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Intrinsic value #FinanceFriday

We have been in a recession since last March but imagine for a moment if things were even worse and paper money was no longer of any value. In a worst-case scenario, you would need things of intrinsic value. In such a scenario, a warehouse full of food would be most useful. Even an empty warehouse where food could be stored would have some intrinsic value. If you had food to sell, what would take the place of paper money? The general consensus among investors is that gold would be the new trading currency because it has intrinsic value.

intrinsic value


In some cultures, they carry their gold as jewelry and even in our culture the wearing of gold jewelry still confers an air of wealth and success on the wearer. Gold jewelry is also popular with dealers in scrap metal. They are more aware of the intrinsic value of metals. Other metals are valuable and so are precious stones but none so sought after as gold in a crisis. Throughout the pandemic, gold has been in demand and the price has climbed. Now that sentiment has changed as vaccines are rolled out, gold prices are falling. For those who thought the pandemic was all a hoax or caused by 5G, you were in the minority. Investors the world over thought that the pandemic could kill hundreds of millions and so did governments. Investors bought gold, governments invested in science to produce vaccines.


Gold is a good investment if you worry about the worst-case scenario actually happening one day. A warehouse full of food is an even better bet. If you can’t afford a warehouse full of food, you might consider keeping your food cupboard stocked up. There are people who worry about such a disaster and they grow their own food. Many allotment owners pride themselves on a degree of self-sufficiency.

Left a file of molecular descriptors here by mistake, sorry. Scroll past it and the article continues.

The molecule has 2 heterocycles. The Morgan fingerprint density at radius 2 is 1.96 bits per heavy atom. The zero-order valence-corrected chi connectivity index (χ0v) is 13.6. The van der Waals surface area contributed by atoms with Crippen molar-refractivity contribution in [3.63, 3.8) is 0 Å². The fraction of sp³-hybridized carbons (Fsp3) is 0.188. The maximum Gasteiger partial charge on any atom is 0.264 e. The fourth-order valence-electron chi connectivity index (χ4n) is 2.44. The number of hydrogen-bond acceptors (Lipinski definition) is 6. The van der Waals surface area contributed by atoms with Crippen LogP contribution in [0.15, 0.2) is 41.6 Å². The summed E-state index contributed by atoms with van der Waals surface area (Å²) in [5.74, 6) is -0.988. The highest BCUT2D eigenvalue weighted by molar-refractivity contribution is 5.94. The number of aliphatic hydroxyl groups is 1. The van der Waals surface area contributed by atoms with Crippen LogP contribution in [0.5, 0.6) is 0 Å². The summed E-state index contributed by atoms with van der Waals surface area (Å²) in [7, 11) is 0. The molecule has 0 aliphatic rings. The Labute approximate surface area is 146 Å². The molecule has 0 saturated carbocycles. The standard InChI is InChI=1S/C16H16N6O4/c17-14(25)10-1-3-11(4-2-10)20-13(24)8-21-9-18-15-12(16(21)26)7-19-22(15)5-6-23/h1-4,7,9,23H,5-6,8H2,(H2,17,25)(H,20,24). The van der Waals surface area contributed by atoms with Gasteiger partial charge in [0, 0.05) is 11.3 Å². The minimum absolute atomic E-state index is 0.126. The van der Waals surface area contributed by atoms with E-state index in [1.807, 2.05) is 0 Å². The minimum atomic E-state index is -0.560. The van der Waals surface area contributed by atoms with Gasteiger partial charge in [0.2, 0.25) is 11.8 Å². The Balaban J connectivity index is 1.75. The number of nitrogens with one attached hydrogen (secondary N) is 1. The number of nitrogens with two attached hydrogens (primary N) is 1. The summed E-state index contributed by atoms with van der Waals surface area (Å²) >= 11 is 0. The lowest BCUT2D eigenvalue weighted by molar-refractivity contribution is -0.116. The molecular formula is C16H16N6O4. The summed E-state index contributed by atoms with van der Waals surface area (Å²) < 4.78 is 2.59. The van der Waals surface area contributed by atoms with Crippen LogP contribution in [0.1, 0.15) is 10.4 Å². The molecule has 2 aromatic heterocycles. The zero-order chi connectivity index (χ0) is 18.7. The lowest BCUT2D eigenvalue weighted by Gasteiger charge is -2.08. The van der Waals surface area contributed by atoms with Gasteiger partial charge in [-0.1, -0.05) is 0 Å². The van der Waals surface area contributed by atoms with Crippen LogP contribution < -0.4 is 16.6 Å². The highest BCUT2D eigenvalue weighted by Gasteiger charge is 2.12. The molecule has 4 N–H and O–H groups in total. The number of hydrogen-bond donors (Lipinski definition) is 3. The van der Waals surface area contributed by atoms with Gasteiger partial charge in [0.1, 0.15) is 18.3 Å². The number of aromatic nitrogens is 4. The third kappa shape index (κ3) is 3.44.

The other thing that might be in short supply in a worst-case scenario is fuel and I must admit I filled up my car with petrol last March and kept it topped up just in case supplies were interrupted. I’ve also been a bit careful with petrol, I’ve used very little over the past year.

Share prices

The value of Britain’s companies fell dramatically last March as investors sold shares and bought gold. It was almost inevitable that science would find an answer to the pandemic and so share prices are rising and gold is falling. Not all companies are recovering though, some have gone out of business so you need to invest carefully as the economy recovers. The roads will become busy again when everyone is vaccinated and the skies will fill with aircraft. So oil will be in demand and the oil price has already started climbing. As the economy picks up, the banks will be busy. My investments this year? Barclay’s, Lloyd’s, BP and Shell. I think it will be a while before pubs are open and maybe next year before people take overseas holidays.

Hope for the best, prepare for the worst!

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